Joe Mauk Smith
Professor of Chemical Engineering, Emeritus
1916 — 2009
Joe Mauk Smith, professor of chemical engineering emeritus, died at his Davis home on June 7, 2009 at the age of 93. Joe was a giant in the field of chemical engineering, possibly the most influential chemical engineering educator ever.
“Joe Smith brought credibility to the early days of the College of Engineering, establishing a standard of excellence that has guided us for nearly 50 years,” said Bruce White, dean of the College of Engineering. “He was one of our first faculty members to be inducted into the National Academy of Engineering, and with great generosity for the College established his department's first endowed chair. His contributions will not be forgotten. We also will remember fondly his never-ending commitment to his wife, Essie.”
Joe was born in Sterling, Colorado, on February 14, 1916 and his family moved to Long Beach, California shortly after his birth. His early education was in the public schools in Long Beach, graduating from Long Beach Polytechnic High School. There he had a very good math teacher and a very good chemistry teacher who stimulated his love of those subjects.
He was admitted to the California Institute of Technology and his family moved to Pasadena so that he could afford to attend Caltech by living at home. He majored in applied chemistry, the name given to many chemical engineering programs at that time, graduating in 1937.
After graduation, Joe spent four years in the oil industry, working for Texaco and then Chevron. While at Chevron, he decided that the opportunities for advanced studies in chemical engineering were limited and career advancement would require moving into administration. So in 1941 he resumed his education, receiving his D.Sc. from the Massachusetts Institute of Technology in 1943. He immediately started his academic career, teaching for one year at the University of Maryland. It was there that he met and married his wife, Essie McCutcheon. In 1945 he moved to Purdue University where he taught until 1957. He then served as dean of Technology at the University of New Hampshire for a year before moving to Northwestern University as the chair of the Department of Chemical Engineering. In 1961 he was hired by UC Davis to lay the groundwork for the anticipated creation of the College of Engineering in 1962. He founded the Department of Chemical Engineering and served as department chair until 1972. After mandatory retirement in 1986, he remained active in the department.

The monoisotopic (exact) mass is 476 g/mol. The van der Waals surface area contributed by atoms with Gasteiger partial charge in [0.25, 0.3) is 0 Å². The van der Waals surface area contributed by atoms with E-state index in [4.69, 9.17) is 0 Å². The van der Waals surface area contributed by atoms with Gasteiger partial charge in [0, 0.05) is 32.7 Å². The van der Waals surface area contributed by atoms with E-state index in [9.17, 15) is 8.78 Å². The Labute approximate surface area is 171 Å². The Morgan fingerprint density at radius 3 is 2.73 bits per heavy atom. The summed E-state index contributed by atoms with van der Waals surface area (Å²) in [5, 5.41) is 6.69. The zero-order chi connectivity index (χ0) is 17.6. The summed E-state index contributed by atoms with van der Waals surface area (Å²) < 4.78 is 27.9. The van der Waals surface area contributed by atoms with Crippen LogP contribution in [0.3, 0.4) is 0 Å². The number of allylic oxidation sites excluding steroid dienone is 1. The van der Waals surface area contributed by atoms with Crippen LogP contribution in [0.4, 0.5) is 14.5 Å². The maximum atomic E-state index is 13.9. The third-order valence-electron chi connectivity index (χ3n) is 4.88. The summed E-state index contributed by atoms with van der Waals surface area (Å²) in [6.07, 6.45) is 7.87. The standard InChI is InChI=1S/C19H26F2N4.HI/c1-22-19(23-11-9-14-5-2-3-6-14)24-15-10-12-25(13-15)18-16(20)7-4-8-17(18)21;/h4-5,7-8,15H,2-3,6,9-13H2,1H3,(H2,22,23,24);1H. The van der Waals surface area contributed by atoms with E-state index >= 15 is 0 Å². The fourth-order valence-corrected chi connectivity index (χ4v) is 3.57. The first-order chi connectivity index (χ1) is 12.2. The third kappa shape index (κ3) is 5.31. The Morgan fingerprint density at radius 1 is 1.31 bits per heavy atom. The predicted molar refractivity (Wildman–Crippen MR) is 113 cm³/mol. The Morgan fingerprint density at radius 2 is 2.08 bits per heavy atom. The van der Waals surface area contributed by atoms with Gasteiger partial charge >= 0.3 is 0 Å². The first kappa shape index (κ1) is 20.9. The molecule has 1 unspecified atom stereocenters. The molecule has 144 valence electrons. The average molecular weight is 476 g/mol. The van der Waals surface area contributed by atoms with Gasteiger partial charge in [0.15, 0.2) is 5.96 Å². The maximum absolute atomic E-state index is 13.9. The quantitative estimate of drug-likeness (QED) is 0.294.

Joe was one of the most influential chemical engineering educators in the history of the profession. He started his academic career near the end of WW II, a time of great change in chemical engineering. Shortly after arriving at Purdue, he started writing Introduction to Chemical Engineering Thermodynamics. Drafts of the text were used at Purdue until 1949, when the first edition was published. Hendrick Van Ness joined him as co-author of the second edition, published in 1959. Sixty years later and in the seventh edition, with third co-author M.M. Abbott, the work is still in use and by far the best-selling textbook in the history of chemical engineering. While still at Purdue, Joe wrote a second textbook, Chemical Engineering Kinetics, which also became the seminal text in the field, significantly changing the way chemical reaction engineering is taught.
“There has not been, and may never be, a text in any field of engineering that has been as influential as Joe's thermodynamics book. By virtue of his textbooks, he is arguably the most influential educator in the history of chemical engineering,” said Bob Powell, chair of the Department of Chemical Engineering and Materials Science. “He certainly has set the standard for the department and for the college. And until a few years ago, he remained active in the department and was a fixture at our annual Picnic Day barbeque. He was truly a unique individual and will be sorely missed.”
Joe was world renowned for his research in reaction kinetics and reactor design. He published over 350 scientific papers and received nearly every honor his profession offers. In 1975 he was elected to the National Academy of Engineering for his “leadership in chemical reaction kinetics and thermodynamics and teaching of these subjects.” He also received four Fulbright Fellowships and one Guggenheim Fellowship. In 1970, he was selected the UC Davis Faculty Research Lecturer, the highest honor the campus can bestow.
Joe loved teaching, and students appreciated his individualized approach to education. His teaching style was greatly influenced by one of his professors at Caltech and many of his students are now professors emulating his style. His influential textbooks are testaments to his commitment to teaching. He regarded the awards he received for outstanding contributions to education as his proudest achievements.
Joe and his wife endowed the Joe and Essie Smith Chair in Chemical Engineering in 1996. The chair is dedicated to the support of outstanding young faculty members.
He is survived by his wife of 65 years, Essie, two daughters, Rebecca Conrad and Marsha Torbert, six grandchildren, one great-grandchild, and an untold number of academic children and grandchildren.